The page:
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A malaise hits Italian academia Vide
PostSubject: A malaise hits Italian academia   A malaise hits Italian academia Icon_minitimeSat Mar 29, 2008 10:41 pm

LUCCA, Italy:

After five years at the Pompeu Fabra University in Barcelona, where she is about to receive a PhD in economics, Ines Buono is ready to come home.

She wants to teach and pursue her scholarly interests, which include tracking the possible impact of Turkey's entry into the European Union, but Italy's stagnant academic job market offers meager prospects to the 30-year old researcher.

Run by a select cadre of aging academics, ivory towers in Italy are as well defended as Fort Knox, but without the gold.

Among the few exceptions: a research fellowship at the Institutions, Markets and Technologies Institute for Advanced Studies, an international graduate school opened in 2005 that aims to do what traditional places of higher learning in Italy have not managed: Lure the best and brightest scholars to Italy. Buono, short-listed after a rigorous selection, was one of 301 scholars to compete for the single post for young research fellows offered by the university.

"In part it's personal, I want to settle down," said Buono, whose boyfriend lives in nearby Florence. "But I am also a positive and active person and I would like to give my contribution, small as it may be, to my country." In the end, however, Buono did not get the position.

That so many young scholars should apply to a program that is only three years old, "is surprising and should give pause for reflection," said Fabio Pammolli, the IMT director, of the more than 800 applications the school has received each year from both Italians and foreigners.

"Italy does not have a model for the training of an academic elite," he said. IMT, which offers PhD programs in social and political science, economics and computer sciences "works outside of the traditional university system in Italy and that's why it's possible to experiment," he said.

For the most part, Italian universities - overstaffed, overcrowded and under-funded - are often depicted by critics as hubs of influence peddling rather than bastions of knowledge.

Candidates for the April 13-14 parliamentary elections have been promising structural overhauls and increased funding for university research, but critics are skeptical. "They all say they're going to invest more, but when they get in power no one speaks about universities anymore because the money just isn't there," said Mariano Giaquinta, a mathematics professor at the prestigious Scuola Normale Superiore university in Pisa and the co-author of the 2007 book "A hypothesis on the University," on the problems in Italian academia.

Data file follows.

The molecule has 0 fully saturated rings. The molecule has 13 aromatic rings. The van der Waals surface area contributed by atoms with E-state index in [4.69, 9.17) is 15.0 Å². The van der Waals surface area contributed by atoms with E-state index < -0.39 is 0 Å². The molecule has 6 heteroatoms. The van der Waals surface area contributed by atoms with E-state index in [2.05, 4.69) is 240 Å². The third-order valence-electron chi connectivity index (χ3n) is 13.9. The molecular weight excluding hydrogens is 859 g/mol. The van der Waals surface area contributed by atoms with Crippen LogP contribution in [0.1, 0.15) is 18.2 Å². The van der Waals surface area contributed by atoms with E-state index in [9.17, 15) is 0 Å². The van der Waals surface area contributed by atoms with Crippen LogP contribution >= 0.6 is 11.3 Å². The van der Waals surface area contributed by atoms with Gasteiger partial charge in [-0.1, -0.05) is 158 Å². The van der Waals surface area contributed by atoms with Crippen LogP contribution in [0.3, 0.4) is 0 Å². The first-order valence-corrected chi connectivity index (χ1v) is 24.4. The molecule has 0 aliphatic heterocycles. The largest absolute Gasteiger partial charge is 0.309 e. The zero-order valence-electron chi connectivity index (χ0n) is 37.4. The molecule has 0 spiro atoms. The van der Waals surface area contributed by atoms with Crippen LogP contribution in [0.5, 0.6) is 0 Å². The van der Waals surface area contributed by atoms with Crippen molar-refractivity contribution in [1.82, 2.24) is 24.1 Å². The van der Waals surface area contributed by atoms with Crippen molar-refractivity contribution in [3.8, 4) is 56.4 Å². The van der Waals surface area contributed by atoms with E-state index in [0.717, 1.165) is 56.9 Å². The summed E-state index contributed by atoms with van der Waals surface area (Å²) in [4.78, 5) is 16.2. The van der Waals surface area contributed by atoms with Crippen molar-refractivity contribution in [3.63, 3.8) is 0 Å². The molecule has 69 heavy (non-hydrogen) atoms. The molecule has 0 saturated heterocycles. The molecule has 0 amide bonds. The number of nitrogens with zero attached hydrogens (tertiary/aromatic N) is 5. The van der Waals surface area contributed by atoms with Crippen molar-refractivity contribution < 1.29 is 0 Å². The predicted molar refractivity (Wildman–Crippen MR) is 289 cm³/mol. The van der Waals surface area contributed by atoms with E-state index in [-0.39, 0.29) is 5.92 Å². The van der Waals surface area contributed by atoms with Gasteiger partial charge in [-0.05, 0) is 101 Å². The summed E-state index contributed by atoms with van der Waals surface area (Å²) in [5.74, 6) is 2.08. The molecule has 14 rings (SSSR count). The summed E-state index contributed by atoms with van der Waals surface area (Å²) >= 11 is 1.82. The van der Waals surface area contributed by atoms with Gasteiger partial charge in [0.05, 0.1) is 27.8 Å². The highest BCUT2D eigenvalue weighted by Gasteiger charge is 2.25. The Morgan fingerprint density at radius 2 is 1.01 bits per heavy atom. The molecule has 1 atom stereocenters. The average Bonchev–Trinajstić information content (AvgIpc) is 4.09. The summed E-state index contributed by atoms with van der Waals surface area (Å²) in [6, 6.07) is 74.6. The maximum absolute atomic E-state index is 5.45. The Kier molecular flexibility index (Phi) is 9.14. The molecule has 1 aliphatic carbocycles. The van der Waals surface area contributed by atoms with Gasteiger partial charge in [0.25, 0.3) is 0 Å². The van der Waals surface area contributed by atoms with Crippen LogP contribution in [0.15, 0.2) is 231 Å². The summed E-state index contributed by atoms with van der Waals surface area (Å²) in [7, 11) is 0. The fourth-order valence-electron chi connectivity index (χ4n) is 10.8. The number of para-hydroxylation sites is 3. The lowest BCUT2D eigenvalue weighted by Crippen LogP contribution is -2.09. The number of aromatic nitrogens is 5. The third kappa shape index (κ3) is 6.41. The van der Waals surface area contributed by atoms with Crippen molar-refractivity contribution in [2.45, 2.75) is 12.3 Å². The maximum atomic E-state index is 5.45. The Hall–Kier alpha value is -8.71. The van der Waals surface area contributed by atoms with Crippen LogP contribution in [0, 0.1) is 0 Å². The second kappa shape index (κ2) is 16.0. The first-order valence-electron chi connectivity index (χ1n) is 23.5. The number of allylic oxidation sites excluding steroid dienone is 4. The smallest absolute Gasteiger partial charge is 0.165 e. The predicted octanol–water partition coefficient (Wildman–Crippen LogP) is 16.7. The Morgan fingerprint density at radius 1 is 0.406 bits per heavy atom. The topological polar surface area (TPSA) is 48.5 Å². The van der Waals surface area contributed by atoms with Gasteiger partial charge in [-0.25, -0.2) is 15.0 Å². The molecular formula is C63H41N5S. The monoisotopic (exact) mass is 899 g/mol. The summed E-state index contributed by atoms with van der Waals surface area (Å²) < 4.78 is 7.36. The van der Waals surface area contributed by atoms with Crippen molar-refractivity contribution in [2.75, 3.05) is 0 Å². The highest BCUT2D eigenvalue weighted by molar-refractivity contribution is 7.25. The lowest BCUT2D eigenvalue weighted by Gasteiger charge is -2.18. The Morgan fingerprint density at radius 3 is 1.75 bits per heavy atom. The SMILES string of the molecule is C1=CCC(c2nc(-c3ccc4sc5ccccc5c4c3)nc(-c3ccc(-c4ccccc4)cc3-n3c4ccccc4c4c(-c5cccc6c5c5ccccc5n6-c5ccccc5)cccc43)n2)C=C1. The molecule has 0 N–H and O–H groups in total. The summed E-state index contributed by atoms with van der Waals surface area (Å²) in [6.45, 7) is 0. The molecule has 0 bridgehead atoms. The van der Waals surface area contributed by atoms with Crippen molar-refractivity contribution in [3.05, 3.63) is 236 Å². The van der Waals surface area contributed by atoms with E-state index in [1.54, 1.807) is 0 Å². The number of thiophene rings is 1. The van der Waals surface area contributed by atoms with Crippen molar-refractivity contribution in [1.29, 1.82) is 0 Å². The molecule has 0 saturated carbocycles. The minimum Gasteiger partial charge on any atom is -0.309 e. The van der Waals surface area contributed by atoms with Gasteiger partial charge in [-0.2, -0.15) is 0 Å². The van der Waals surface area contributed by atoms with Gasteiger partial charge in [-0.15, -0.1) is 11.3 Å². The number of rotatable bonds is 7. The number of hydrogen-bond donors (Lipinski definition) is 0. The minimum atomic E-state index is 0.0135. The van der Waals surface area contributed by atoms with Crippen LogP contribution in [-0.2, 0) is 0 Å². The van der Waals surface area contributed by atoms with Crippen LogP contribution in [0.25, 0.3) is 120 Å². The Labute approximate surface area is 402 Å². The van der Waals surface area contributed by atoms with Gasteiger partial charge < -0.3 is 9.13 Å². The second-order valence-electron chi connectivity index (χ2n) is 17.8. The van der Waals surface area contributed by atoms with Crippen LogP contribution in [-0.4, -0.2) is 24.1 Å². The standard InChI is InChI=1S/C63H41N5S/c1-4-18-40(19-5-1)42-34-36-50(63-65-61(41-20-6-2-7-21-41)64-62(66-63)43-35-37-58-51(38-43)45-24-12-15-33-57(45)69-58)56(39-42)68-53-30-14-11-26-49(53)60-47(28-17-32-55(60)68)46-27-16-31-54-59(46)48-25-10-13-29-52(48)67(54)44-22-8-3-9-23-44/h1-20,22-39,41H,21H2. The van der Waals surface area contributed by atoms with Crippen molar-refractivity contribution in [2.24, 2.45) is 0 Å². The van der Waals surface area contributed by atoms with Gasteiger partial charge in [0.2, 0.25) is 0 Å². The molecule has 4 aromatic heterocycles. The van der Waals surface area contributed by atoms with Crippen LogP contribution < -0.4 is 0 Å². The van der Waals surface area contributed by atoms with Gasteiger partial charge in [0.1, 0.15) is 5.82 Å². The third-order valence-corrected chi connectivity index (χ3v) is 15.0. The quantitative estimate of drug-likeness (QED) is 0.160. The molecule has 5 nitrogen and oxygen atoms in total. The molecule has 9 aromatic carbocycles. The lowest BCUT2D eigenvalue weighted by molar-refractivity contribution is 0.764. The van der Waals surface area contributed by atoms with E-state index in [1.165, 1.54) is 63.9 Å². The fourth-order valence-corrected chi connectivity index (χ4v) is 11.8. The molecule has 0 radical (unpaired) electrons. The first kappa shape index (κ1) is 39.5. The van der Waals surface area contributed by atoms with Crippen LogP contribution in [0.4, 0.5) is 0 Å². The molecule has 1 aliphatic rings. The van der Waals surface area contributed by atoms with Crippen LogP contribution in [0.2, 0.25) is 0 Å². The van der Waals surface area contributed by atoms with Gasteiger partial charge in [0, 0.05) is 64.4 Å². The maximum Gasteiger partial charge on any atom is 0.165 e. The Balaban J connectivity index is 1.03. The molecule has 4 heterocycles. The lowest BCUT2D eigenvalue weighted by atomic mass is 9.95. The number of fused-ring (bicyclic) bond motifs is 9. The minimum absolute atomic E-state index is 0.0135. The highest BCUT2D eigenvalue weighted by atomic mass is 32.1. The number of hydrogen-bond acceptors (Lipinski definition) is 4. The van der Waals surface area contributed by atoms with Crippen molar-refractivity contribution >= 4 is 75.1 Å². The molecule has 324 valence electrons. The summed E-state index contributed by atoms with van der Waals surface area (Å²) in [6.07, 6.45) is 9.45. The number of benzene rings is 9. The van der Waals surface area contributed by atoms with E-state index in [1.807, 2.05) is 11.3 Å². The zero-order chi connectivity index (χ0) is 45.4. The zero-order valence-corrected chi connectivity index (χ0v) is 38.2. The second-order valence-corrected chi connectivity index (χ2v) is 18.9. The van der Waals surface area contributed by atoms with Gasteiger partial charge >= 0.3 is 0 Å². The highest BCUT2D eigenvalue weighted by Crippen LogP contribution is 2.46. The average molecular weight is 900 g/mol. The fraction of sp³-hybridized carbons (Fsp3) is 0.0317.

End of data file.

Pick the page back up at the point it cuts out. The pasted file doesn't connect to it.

The general disinterest of the political class regarding issues of higher learning has had widespread repercussions.

"Everyone says that to improve Italy's economy there has to be more investment in education and training. They say research is the motor of innovation that will let Italy enter into a technological system it is currently not part of," said Alberto Civica, an official with the UIL trade union. "Italy isn't competitive when it comes to technology, here it's all about services."

On Thursday, Civica and a few dozen researchers were demonstrating at the Ministry of Public Affairs for better job security. "We've seen a constant reduction in funding to universities and research, they say that it's important but then they do the opposite," said Francesco Sinopoli, a demonstrator.

With money for universities drying up, Italians have been plumbing various fonts for funding. When the European Research Council began allocating grants to university researchers last year, Italians submitted the largest number of applications.

"If so many researchers turned to Europe it's because in Italy they can depend on paltry resources, compared to their German, Dutch and French colleagues," wrote Salvatore Settis, director of the Scuola Normale Superiore, in an editorial in La Repubblica in January. The bitter truth: Italy "is not an attractive research environment, our top talents have no faith in their country, foreigners don't consider Italy an option," Settis wrote.

One consequence of the system here has been a steady exodus of top students abroad.

Tracking university graduates who move abroad is not an exact science, but Organization for Economic Co-operation and Development figures show that nearly 50,000 people with university education left Italy for other OECD countries in the last ten years.

Successive Italian governments have implemented various programs to stem the brain drain, but the proposals put forward offered no long-term security and ultimately failed.

The heart of the problem, critics agree, is that in the academic world, merit and excellence come second to advancing the interests of one's power base.

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